Take Courage--I'm Right Beside You
a homily based on Haggai 1:15b-2:9
by Rev. Thomas Hall
The book of Haggai opens with people practicing what many of us have raised
to an art form: procrastination. Israel is apparently the among the first in civilization
to discover the maxim: "Never do today what you can put off til tomorrow."
Fast forward past a hundred thousand Monday mornings to your post-modern Monday
morning. Its a wild one. You discover that because you have so many tasks on your
DTIGDT list, you have to bump something important over into the next day.
"Thats okay," you console yourself, "I am busy; Ill get to that
tomorrow." So with good intentions and a touch of guilt, you roll the item off the
days agenda. But then a strange happens. Day two comes with less urgency to attend
to that priority "A." In fact, before your eyes that "A" item seems to
morph into the shape of a "B." So goes the day, so goes the week. By weeks
end, Mondays priority sits on Fridays doorstep staring back at you like an
abandoned child. Lesson learned: "never put off until tomorrow what you can do the
day after tomorrow."
Thats how the book of Haggai begins-with one of those Mondays. Something of
high value, of high priority is getting bumped from one day to the next, from one decade
to the next. God says: "These people say the time has not yet come to rebuild the
We might understand this communitys tendency to procrastinate. Seems endemic
to the human race. After all, its a busy Monday-something has to get bumped. So the
rebuilding of the worship space-the Temple-had gotten bumped from one day to the next for
eighteen years! "Not yet time?" Theyve got to be kidding! They had started
the project almost two decades earlier, but had never moved beyond groundbreaking
ceremonies. The inbetween time had been filled with driving the kids to appointments,
farming, making clothes for the family, bringing home the paycheck. Just like us, rushing
through life, going about our own personal, self-contained lives.
Yet, somewhere in the midst of our rushing through life we wake up one morning and
ask ourselves, "Whats important? Am I doing what is truly important?"
Sometimes it takes an outside voice, an interruption, to get our attention and to help us
look objectively down the path toward which our lives are pointed.
That interruption about priorities sometimes comes from a prophet like Haggai. For
Robert Reich, the former Secretary of Labor in the Clinton administration, however, it
came from someone within his own family. He says . . .
I had a job that consumed me . . . My problem was that I loved my job and
couldnt get enough of it. Being a member of the Presidents cabinet was better
than any other job Id ever had. In the morning, I couldnt wait to get to the
office At night, I left it reluctantly. Even when I was at home, part of my mind remained
at work . . .
Then one evening I phoned home to tell the boys I wouldnt make it back in
time to say good night. Id already missed five bedtimes in a row. Sam, the younger
of the two, said that was O.K., but asked me to wake him up whenever I got home. I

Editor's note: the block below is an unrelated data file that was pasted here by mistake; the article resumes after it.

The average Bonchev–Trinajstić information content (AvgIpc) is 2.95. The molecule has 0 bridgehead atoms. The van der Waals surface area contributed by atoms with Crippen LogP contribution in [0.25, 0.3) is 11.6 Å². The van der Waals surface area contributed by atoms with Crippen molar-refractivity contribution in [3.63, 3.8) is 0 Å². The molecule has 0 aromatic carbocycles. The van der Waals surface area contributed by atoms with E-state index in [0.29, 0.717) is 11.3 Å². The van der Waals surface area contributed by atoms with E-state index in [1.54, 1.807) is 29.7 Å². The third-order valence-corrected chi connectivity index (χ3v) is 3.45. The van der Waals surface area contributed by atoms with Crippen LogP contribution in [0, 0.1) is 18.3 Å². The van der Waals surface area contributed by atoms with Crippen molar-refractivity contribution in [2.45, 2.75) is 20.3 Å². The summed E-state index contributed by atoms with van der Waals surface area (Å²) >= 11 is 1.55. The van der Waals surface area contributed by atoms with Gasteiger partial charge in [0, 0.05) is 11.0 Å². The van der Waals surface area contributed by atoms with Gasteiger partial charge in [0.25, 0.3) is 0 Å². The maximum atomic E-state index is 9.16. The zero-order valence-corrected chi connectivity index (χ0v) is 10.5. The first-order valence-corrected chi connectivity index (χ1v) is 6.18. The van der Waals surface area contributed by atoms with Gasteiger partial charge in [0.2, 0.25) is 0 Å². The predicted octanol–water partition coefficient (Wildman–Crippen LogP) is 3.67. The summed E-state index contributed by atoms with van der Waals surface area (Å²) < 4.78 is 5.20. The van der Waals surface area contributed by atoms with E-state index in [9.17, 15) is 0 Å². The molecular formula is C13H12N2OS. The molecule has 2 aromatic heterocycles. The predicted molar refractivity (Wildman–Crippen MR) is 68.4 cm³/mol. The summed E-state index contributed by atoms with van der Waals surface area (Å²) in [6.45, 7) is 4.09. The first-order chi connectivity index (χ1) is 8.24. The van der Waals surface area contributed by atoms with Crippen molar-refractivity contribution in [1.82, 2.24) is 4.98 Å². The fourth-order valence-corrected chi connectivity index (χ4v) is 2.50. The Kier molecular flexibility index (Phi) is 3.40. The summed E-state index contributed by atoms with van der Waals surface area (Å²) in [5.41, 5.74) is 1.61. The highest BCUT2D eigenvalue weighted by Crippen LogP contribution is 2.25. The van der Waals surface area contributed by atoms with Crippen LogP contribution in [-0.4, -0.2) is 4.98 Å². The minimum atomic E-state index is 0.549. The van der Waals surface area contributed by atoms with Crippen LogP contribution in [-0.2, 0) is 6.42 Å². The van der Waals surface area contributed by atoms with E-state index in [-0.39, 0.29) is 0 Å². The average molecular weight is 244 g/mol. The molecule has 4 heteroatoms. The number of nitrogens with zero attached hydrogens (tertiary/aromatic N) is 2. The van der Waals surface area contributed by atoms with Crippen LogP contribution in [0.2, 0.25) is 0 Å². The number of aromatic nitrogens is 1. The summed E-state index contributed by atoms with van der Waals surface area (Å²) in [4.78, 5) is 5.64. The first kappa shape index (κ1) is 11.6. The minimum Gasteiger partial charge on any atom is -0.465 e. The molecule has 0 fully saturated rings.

explained that Id be back so late that he would have gone to sleep long before; it
was probably better if I saw him the next morning. But he insisted. I asked him why. He
said he just wanted to know I was there, at home. To this day, I cant explain
precisely what happened to me at that moment. Yet I suddenly knew I had to leave my job.
Reich writes that he had been rushing through life so fast that it took an
interruption-a prophetic word from his youngest-to get his attention about whats
really important. Not long after that conversation, Robert Reich called a press conference
and announced that the Secretary of Labor was stepping down from labor. For Reich, making
a life and making a living had pulled him in opposite directions; he needed some time away
from the office to spend with his family.
Word on the street was that rebuilding the Temple was a low priority.
"Weve got our own jobs to do. Got our own houses to build, our own tasks to do;
we cant take time for right now, God; well get back to you on Monday."
"Okay," God says, "but have considered where your lives are headed?
Tell me," God continues, "hows the quality of your puny lives?"
Next morning some of them got to thinking about that-how they were doing.
"Come to think of it, things arent really going all that well," they
responded. Whether crops, clothing, or paychecks, there seemed to be a lack, a life-famine
that plagued their soul, robbing them of the good life. The paychecks didnt stretch
quite far enough to make ends meet, and now that they thought about it, there never was
enough for second helpings, and someone was forever a sweater short.
"Honor me by making Me first and keep Me at the center and youll find
that life will become more balanced-I personally will work right beside you."
Well that was enough to shake the inertia and procrastination off. From the least
to the greatest, they "obeyed the message from the LORD their God." So they
stopped that very day from bumping God from Priority A to the bottom of their list of
things to do. That very day they rolled up their sleeves and grabbed brushes, saws, paint
cans and began to work together to rebuild the Temple. To see the people working and all
the sweat equity being poured into the work youd think they were a work team from